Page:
The best way to spot fake news is to check your own search history, according to a new research.
A study found that the majority of people searching for “fake news” are not doing it because they are aware of the problem, but rather because they believe it is real.
“Fake news is spreading like wildfire on the web, and we are seeing a lot of it,” said Dr. James E. Ketchum, director of the Institute for the Study of Digital Media at the University of California, San Diego.
“It is easy to spot because it is a common topic in social media and blogs, and the people posting it often use hashtags to highlight specific news articles or topics.”
The study, conducted by Ketchamp’s institute and published in the Proceedings of the National Academy of Sciences, showed that people searching on the internet were more likely to come across a post if the topic was news.
“People often search for news because they have a general sense that the news is true, but it is not always clear what news is actually true,” Ketchums said.
“We have found that when people are unsure of what news they are actually searching for, they tend to come up with other topics to fill their search.”
Ketchum explained that people were more willing to believe that fake news was real because they had no alternative but to believe it.
“They are more likely than others to search for articles that are about fake news,” Katchums said, adding that people are more willing than others in general to believe fake news if it is “a very well-researched story” that they are unfamiliar with.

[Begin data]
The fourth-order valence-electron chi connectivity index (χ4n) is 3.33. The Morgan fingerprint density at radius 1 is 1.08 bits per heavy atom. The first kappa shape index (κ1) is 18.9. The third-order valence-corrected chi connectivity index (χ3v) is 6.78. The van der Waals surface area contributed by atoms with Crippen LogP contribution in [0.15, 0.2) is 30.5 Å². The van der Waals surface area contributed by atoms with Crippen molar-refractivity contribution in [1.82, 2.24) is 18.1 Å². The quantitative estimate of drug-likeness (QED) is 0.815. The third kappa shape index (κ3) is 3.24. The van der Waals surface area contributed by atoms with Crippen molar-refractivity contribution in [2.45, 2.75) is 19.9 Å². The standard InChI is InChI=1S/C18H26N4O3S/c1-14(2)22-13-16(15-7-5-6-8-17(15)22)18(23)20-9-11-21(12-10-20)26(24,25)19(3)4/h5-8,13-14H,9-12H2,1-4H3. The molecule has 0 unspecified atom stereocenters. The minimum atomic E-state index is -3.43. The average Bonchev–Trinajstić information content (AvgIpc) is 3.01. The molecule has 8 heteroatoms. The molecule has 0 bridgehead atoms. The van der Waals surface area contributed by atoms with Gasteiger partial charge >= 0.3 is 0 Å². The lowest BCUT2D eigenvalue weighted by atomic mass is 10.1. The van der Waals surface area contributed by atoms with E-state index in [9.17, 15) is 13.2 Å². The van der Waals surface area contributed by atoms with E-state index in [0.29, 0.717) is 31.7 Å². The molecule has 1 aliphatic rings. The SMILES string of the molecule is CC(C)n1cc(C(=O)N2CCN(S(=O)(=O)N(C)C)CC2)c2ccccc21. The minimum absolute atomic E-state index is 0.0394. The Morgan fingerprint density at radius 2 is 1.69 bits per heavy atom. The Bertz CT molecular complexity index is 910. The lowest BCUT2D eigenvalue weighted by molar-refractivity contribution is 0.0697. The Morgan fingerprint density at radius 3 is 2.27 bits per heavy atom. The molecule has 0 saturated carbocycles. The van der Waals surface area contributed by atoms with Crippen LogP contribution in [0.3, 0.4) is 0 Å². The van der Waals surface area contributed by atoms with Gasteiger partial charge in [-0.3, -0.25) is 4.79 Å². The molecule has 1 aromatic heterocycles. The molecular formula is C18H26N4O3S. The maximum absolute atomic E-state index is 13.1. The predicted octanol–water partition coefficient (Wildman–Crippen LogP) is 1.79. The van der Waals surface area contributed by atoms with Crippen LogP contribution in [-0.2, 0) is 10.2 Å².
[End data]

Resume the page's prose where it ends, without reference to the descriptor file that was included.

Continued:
“I think the key thing is that people search for the content that is likely to be relevant to them, and then search for what they find on the Internet,” he said.
For example, a recent study by Katchum and his colleagues showed that while people searched for articles on the topic of sexual assault on the “most popular” search results, they were more interested in news about the “biggest news story of the day” or a specific celebrity.
The study was conducted using a search engine called Bing, which was able to determine whether users were searching for news related to sexual assault and what that news contained.
Katchamps study, however, found that people searched more for articles about sexual assault when the topics included the word “rape,” as opposed to “sexual assault” or “rape culture.”
“This finding suggests that the search engine is more interested than ever in ‘the big news story’ of the moment,” Keshum said.